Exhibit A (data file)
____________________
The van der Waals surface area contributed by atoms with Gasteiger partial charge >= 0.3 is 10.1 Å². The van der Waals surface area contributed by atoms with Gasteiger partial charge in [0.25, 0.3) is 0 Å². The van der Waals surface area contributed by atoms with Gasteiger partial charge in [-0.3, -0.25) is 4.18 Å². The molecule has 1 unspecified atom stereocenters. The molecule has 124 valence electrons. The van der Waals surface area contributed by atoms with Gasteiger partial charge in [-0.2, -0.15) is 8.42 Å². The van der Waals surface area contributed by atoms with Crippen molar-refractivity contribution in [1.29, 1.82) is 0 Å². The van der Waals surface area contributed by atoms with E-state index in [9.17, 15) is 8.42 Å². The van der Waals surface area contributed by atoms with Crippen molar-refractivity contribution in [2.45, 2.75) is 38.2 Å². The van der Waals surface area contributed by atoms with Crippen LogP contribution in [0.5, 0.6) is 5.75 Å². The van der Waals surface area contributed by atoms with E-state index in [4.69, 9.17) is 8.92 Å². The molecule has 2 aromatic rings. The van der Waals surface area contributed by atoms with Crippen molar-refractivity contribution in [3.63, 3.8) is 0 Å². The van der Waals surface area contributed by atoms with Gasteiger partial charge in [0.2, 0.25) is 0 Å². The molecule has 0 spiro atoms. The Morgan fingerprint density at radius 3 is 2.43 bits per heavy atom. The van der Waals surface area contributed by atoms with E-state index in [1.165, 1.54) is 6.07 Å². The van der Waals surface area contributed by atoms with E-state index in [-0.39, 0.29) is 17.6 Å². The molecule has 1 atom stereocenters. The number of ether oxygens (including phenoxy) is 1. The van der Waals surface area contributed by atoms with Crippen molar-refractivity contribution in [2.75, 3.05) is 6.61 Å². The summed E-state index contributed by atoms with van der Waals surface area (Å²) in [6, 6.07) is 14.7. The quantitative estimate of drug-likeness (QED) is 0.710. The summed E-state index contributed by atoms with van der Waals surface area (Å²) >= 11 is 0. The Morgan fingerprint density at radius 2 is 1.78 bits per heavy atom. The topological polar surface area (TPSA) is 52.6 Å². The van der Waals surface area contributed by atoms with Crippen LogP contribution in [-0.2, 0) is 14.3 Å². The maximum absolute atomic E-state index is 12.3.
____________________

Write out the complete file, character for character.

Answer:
The van der Waals surface area contributed by atoms with Gasteiger partial charge >= 0.3 is 10.1 Å². The van der Waals surface area contributed by atoms with Gasteiger partial charge in [0.25, 0.3) is 0 Å². The van der Waals surface area contributed by atoms with Gasteiger partial charge in [-0.3, -0.25) is 4.18 Å². The molecule has 1 unspecified atom stereocenters. The molecule has 124 valence electrons. The van der Waals surface area contributed by atoms with Gasteiger partial charge in [-0.2, -0.15) is 8.42 Å². The van der Waals surface area contributed by atoms with Crippen molar-refractivity contribution in [1.29, 1.82) is 0 Å². The van der Waals surface area contributed by atoms with E-state index in [9.17, 15) is 8.42 Å². The van der Waals surface area contributed by atoms with Crippen molar-refractivity contribution in [2.45, 2.75) is 38.2 Å². The van der Waals surface area contributed by atoms with Crippen LogP contribution in [0.5, 0.6) is 5.75 Å². The van der Waals surface area contributed by atoms with E-state index in [4.69, 9.17) is 8.92 Å². The molecule has 2 aromatic rings. The van der Waals surface area contributed by atoms with Crippen molar-refractivity contribution in [3.63, 3.8) is 0 Å². The van der Waals surface area contributed by atoms with Gasteiger partial charge in [0.2, 0.25) is 0 Å². The molecule has 0 spiro atoms. The Morgan fingerprint density at radius 3 is 2.43 bits per heavy atom. The van der Waals surface area contributed by atoms with E-state index in [1.165, 1.54) is 6.07 Å². The van der Waals surface area contributed by atoms with E-state index in [-0.39, 0.29) is 17.6 Å². The molecule has 1 atom stereocenters. The number of ether oxygens (including phenoxy) is 1. The van der Waals surface area contributed by atoms with Crippen molar-refractivity contribution in [2.75, 3.05) is 6.61 Å². The summed E-state index contributed by atoms with van der Waals surface area (Å²) in [6, 6.07) is 14.7. The quantitative estimate of drug-likeness (QED) is 0.710. The summed E-state index contributed by atoms with van der Waals surface area (Å²) >= 11 is 0. The Morgan fingerprint density at radius 2 is 1.78 bits per heavy atom. The topological polar surface area (TPSA) is 52.6 Å². The van der Waals surface area contributed by atoms with Crippen LogP contribution in [-0.2, 0) is 14.3 Å². The maximum absolute atomic E-state index is 12.3.